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Ann Thorac Surg. 1998 Nov;66(5):1782-6.

Outcome of primary empyema thoracis: therapeutic and microbiologic aspects.

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1
Division of Cardiothoracic Surgery, Martin Luther King Jr. General Hospital, Charles R. Drew University School of Medicine and Sciences, Los Angeles, California, USA.

Abstract

BACKGROUND:

This study was undertaken to determine whether all adult patients with primary empyema thoracis need decortication.

METHODS:

A management algorithm was developed and analyzed in a prospective, longitudinal, nonblinded study of 179 consecutive adult patients. The treatment options included thoracentesis, closed (tube) thoracostomy, image-guided catheter drainage, and decortication. We reviewed the outcomes of these procedures as they related to the pleural fluid cultures isolated and the antibiotic regimens used.

RESULTS:

Of the 179 patients, 20 had thoracentesis as the primary procedure, and 18 (90%) were cured. Ninety patients underwent closed thoracostomy as the primary procedure with a cure rate of 62% (56 patients) and a mortality rate of 11% (10 patients), and 24 patients required a secondary procedure. Seventy-six patients underwent decortication as either the primary or the secondary procedure with a cure rate of 88% (67 patients) and a mortality rate of 1.3% (1 patient); 8 patients required conversion to open thoracostomy. Hospital stay for decortication was 14+/-1 days and for closed thoracostomy, 17+/-1 days (p < 0.05). Decortication was necessary in 55% of patients with anaerobic infections and in 50% with aerobic infections. Clindamycin in combination with gentamicin sulfate was the most efficacious regimen with a success rate of 82% (51 of 62 patients); only 33% (17 of 52) were cured with penicillin. The overall mortality rate in this study was 6.7% (12 of 179 patients).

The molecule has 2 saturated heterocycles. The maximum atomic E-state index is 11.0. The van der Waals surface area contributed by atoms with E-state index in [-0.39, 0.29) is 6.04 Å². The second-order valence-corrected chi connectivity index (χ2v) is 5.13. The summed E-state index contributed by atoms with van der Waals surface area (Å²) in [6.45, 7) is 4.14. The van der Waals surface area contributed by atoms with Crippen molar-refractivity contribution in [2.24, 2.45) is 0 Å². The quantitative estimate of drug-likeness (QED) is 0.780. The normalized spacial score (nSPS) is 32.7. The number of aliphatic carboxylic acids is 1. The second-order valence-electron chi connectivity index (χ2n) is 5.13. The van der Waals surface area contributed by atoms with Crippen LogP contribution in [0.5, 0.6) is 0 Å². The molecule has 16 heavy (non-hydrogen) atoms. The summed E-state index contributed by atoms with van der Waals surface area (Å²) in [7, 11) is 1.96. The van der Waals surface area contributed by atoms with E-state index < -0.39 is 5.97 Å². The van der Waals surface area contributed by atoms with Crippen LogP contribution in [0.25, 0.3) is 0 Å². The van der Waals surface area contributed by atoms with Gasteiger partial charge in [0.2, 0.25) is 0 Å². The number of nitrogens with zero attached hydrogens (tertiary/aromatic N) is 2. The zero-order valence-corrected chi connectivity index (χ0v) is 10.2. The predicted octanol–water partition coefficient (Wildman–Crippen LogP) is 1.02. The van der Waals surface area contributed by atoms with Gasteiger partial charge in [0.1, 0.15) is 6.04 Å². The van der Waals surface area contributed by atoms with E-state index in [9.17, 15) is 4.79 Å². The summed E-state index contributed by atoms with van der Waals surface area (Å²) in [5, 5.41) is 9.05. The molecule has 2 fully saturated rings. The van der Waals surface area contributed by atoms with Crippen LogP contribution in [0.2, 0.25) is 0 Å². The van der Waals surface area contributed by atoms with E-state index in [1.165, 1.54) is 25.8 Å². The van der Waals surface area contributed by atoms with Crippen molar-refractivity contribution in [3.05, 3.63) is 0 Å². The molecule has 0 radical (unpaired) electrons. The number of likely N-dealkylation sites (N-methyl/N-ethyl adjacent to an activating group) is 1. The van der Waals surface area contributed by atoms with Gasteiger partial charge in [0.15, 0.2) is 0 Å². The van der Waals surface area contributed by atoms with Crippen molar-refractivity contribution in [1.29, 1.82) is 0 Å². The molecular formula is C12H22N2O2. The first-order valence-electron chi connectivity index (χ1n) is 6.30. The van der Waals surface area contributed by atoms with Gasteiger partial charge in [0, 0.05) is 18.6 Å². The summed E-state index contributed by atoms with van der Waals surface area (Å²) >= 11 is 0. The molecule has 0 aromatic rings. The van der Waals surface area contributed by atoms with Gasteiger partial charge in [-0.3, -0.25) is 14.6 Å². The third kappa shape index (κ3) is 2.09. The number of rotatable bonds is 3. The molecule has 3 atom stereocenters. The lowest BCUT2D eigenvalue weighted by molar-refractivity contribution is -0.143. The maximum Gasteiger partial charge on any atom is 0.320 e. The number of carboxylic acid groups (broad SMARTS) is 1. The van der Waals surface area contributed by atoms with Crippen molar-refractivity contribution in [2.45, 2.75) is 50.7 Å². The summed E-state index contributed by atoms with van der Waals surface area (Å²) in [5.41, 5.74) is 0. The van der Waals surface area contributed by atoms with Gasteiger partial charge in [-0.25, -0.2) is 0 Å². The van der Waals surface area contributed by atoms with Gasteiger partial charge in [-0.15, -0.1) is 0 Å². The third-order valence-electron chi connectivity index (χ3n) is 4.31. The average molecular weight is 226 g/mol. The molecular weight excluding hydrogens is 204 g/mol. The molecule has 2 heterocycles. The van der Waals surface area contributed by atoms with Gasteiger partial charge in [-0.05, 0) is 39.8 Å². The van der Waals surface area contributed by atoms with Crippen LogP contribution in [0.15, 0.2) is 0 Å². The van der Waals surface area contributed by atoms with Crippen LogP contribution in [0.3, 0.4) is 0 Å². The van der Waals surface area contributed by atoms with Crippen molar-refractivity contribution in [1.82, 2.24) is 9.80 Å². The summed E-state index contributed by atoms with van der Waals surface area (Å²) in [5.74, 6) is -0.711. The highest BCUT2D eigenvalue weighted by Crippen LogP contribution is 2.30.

CONCLUSIONS:

Forty-two percent of patients with primary empyema thoracis ultimately require decortication. Decortication is more frequently necessary for anaerobic, tuberculous, staphylococcal, and pneumococcal infections. Although the overall mortality in this study was low, mortality remains high in elderly patients and patients with comorbid disease.

PMID:
9875789
[Indexed for MEDLINE]

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